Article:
Bankruptcy generally only covers debts that you include in your petition, but this isn't always the case. The rule applies unequivocally to Chapter 13 proceedings, but some Chapter 7 bankruptcies are no-asset cases, and this changes things. In a Chapter 7 bankruptcy, the trustee takes control of your assets and liquidates them, turning the proceeds over to your creditors to satisfy as much of your debt as possible. Unpaid balances are discharged. If you have no non-exempt property for the trustee to sell, none of your creditors receive anything. Even if you had overlooked a debt, failing to list it in your Chapter 7 bankruptcy case, courts have ruled that this debt is also discharged if it existed at the time you filed because the creditor could not have received anything in a no-asset case.
The bankruptcy code lists 19 types of debts that are not dischargeable in Chapter 7. If you file for Chapter 13, however, the list is shorter. In Chapter 13, the law gives you a break because your creditors receive payment from your disposable income each month, not the sale of your assets. Debts that are non-dischargeable in both Chapter 7 and Chapter 13 cases include child support and alimony, some taxes, debts incurred as a result of driving under the influence, student loans, some retirement plan loans, and fines and penalties you owe to the government. Debts incurred as part of the property settlement aspect of a divorce are not dischargeable in Chapter 7, but they are in Chapter 13. Some taxes that would otherwise be non-dischargeable in Chapter 7 are covered by Chapter 13. Some bills fall into a gray area – they're dischargeable unless the creditor petitions the court to make them non-dischargeable. If you have questions about a certain debt, speak with an attorney, because the rules are extremely complex.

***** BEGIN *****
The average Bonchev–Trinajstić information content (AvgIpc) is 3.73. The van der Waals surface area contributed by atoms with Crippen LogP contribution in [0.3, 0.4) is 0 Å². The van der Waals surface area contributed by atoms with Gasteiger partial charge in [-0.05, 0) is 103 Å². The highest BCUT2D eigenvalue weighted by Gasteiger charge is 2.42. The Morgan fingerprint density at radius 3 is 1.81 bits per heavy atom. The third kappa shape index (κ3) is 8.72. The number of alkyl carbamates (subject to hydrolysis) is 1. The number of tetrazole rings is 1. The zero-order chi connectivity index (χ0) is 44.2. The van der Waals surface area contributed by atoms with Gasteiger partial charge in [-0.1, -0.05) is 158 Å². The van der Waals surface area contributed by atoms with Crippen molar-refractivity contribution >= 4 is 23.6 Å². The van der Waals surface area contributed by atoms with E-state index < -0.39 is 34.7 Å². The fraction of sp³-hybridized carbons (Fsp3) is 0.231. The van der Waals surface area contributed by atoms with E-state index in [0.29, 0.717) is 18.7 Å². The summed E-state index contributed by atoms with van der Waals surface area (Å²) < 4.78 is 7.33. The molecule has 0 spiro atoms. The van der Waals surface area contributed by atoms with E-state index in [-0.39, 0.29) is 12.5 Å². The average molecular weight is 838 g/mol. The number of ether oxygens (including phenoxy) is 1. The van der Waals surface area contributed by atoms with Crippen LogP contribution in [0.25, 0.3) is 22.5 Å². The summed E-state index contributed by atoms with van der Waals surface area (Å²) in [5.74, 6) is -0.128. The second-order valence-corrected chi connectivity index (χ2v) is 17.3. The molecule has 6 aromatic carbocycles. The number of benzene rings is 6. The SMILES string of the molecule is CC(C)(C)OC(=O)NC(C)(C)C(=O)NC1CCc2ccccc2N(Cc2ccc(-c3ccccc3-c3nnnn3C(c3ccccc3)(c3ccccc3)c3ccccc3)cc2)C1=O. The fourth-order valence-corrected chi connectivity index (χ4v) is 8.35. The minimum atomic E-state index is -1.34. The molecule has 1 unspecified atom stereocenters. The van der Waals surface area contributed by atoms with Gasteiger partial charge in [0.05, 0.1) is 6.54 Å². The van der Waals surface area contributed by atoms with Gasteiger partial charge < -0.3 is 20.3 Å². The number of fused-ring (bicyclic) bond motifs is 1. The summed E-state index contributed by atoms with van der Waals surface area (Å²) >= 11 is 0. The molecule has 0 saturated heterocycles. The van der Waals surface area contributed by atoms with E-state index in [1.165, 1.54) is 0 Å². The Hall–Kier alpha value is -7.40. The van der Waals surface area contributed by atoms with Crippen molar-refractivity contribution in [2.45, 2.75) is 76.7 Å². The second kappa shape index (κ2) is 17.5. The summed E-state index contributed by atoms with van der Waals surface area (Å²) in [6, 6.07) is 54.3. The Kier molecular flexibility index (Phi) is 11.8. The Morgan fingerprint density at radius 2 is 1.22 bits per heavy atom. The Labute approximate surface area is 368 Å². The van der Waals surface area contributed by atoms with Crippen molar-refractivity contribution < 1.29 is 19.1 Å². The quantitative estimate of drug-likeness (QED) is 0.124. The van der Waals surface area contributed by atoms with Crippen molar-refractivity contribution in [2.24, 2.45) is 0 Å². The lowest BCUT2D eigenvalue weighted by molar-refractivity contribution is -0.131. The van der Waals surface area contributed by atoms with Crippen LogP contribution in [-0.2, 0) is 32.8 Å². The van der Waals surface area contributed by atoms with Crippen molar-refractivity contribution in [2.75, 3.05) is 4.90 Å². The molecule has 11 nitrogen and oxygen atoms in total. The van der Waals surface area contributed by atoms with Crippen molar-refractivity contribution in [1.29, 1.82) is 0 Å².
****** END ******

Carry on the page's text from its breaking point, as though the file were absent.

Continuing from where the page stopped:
Some debts are secured by property. Your responsibility for paying them may be discharged in Chapter 7, but you don't get to keep the collateral, such as your auto or residence. There's a way around this, however, under some circumstances. If you're relatively current with the loan, you can reaffirm the debt, effectively removing it from the bankruptcy proceedings. It's not discharged, so if you fall behind with your payments in the future, the lender can repossess or foreclose on the collateral. You must have the court's permission to reaffirm a debt. This isn't an issue in Chapter 13 bankruptcy, because you can include your past due payments in your repayment plan and keep the collateral regardless. If a creditor sued you, received a judgment against you, and used it to place a lien against your property, your bankruptcy absolves you from having to pay the debt, but it does not get rid of the lien. You must take an extra step and petition the court to eliminate the lien as well.
Utility bills are covered by bankruptcy, but some special rules apply to them. Providers can't shut off your services because you've filed and owe money that you won't have to pay, but this only applies to bills you owe at the time you file. If you don't pay your bills for service incurred after this date, providers can cut your service. Utility companies also have the right to demand an additional deposit if you file for bankruptcy, and to apply any deposit you already put down against your discharged balance.